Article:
There is $4 billion up for grabs. Those people over there will say that cities still have a shot at those billions because they still have 10 months to submit something that takes three years to prepare. That means cities will be in a big rush and will put anything down in an effort to save as much as they can, but they are almost guaranteed to lose.
It is sad to see a government acting that way. What is even sadder is that, in reading the agreement in detail, we realized that it contained something specific to Quebec. In Quebec, we do not necessarily like to be yes-men. Infrastructure and municipal affairs are not under federal jurisdiction. A total of 97% of the country's infrastructure belongs either to municipalities, provinces or Quebec. This means that the federal government owns roughly 3% of infrastructure, next to nothing, but it thinks it is the boss. The problem is that this government, which is notorious for thinking it is the boss, does not even uphold the agreements it signs. However, we need this money for our infrastructure.
As I was saying, we took a look at the agreement to see the differences between Quebec and the other provinces, because we know that the federal government does not like it when Quebec does something different—that is practically criminal—because Quebec does not have the right or because it is dangerous. Quebec is not allowed to have its own identity.
There are two sections in the 2018 agreement with Quebec, sections 3(a) and 3(b), under the heading “Commitments by Canada”, which are not in the other agreements. At the end, there are two short phrases noting that Canada would subsequently add phases to the program. There have indeed been several phases in the investing in Canada plan, but in the first phase, there was $342 million remaining in the amount allocated to Quebec.
The sections I just mentioned state that the amounts not used in phase I will be able to be used in subsequent phases. This is worthwhile and very positive, because Quebec will not lose money and will be able to use this money to plan other projects.
However, something happened at last Monday's meeting of the Standing Committee on Transport, Infrastructure and Communities. Since we have a reliable partner that always keeps its word and never backs out of agreements, I asked the Minister of Transport what would happen to the money remaining from phase 1 and whether it would be transferred as set out in the agreement. The minister told us no, we would not see or get that money, and that the government would keep it, that it would be recovered by the receiver general of Canada. I was not impressed.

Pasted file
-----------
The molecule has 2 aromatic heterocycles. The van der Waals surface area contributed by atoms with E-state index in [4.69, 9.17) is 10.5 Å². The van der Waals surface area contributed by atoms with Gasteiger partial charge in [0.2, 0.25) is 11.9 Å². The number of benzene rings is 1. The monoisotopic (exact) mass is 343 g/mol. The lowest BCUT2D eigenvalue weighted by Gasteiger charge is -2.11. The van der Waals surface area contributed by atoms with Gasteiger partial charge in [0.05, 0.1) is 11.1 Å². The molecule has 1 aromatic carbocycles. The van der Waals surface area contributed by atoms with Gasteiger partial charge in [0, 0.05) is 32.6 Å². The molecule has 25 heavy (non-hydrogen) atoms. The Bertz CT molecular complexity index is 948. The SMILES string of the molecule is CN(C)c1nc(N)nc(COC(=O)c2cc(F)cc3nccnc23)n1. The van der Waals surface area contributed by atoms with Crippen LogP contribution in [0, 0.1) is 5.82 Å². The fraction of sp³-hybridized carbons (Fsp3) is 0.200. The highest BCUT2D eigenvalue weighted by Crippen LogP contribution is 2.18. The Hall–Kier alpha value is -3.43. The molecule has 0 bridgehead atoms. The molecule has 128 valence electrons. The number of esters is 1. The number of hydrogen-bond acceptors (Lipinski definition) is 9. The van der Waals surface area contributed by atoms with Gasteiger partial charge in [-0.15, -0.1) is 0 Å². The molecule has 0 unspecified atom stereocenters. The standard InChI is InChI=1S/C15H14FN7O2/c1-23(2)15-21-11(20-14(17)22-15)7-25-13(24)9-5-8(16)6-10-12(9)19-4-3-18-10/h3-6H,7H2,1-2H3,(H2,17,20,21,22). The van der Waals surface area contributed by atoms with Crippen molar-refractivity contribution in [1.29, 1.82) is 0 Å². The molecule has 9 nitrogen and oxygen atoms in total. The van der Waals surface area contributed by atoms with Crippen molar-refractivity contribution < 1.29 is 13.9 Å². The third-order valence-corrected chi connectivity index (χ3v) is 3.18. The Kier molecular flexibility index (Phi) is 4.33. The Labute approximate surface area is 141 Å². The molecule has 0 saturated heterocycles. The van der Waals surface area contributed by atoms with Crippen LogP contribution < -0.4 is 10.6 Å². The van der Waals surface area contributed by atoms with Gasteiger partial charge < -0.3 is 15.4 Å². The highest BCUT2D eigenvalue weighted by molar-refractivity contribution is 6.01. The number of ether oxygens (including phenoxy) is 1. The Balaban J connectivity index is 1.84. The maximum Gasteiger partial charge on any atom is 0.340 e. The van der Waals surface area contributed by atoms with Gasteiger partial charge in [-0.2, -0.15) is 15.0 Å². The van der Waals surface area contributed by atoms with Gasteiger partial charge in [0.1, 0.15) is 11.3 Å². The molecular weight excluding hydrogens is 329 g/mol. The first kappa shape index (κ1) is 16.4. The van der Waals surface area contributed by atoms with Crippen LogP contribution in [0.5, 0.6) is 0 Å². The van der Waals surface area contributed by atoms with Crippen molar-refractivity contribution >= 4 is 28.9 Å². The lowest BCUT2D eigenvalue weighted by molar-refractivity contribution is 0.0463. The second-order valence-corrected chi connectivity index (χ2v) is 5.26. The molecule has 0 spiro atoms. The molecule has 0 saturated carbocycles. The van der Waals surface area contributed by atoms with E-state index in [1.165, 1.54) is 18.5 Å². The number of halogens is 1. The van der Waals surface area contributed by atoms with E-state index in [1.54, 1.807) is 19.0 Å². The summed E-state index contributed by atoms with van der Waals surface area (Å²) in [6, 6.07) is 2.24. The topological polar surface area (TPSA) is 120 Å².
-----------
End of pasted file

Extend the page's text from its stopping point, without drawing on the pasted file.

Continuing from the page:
I then asked myself if Canada plays these kinds of games when negotiating with other countries. Take for example an agreement with China, the United States, France, Germany or Japan, or a bilateral agreement with another country. Will the Canadian government renege on this agreement a few weeks later? If so, do members think that the other country would be happy about it? Obviously not, and Quebec is also not happy today.
I am wondering if Canada generally honours its agreements. I am guessing it does, and I am guessing that the only reason it is not honouring this agreement is that Quebec is not a country. It is that simple. We are not a country, and the government knows that ultimately, there will be no consequences. It can do whatever it wants, and it knows that its word is worth absolutely nothing. That is disappointing.
Quebec is set to lose hundreds of millions of dollars because of the arrogance of this government, a government that we cannot trust, that could not care less about Quebec and that only wants to be in charge and impose its own laws. That is completely unacceptable. That is what we are fighting against, and we are really going to ensure that we hold the government to account on that.
I find this so unacceptable that we passed a motion in committee this week to once again summon the minister to explain why Canada is not living up to its bilateral agreements.
The government has not upheld its agreement with Quebec, but the other provinces are also suffering because their bilateral agreements have not been upheld either. Quebec is not the only one being disrespected; all the Canadian provinces are, through the decisions that the government makes.
However, the biggest difference is that it is Quebec that is being punished the most. Quebec believed the government opposite. Perhaps we were naive to believe that we could trust the Liberals and trust the Canadian government.
I am not sure if I any time left, but I think I have said basically everything I wanted to say.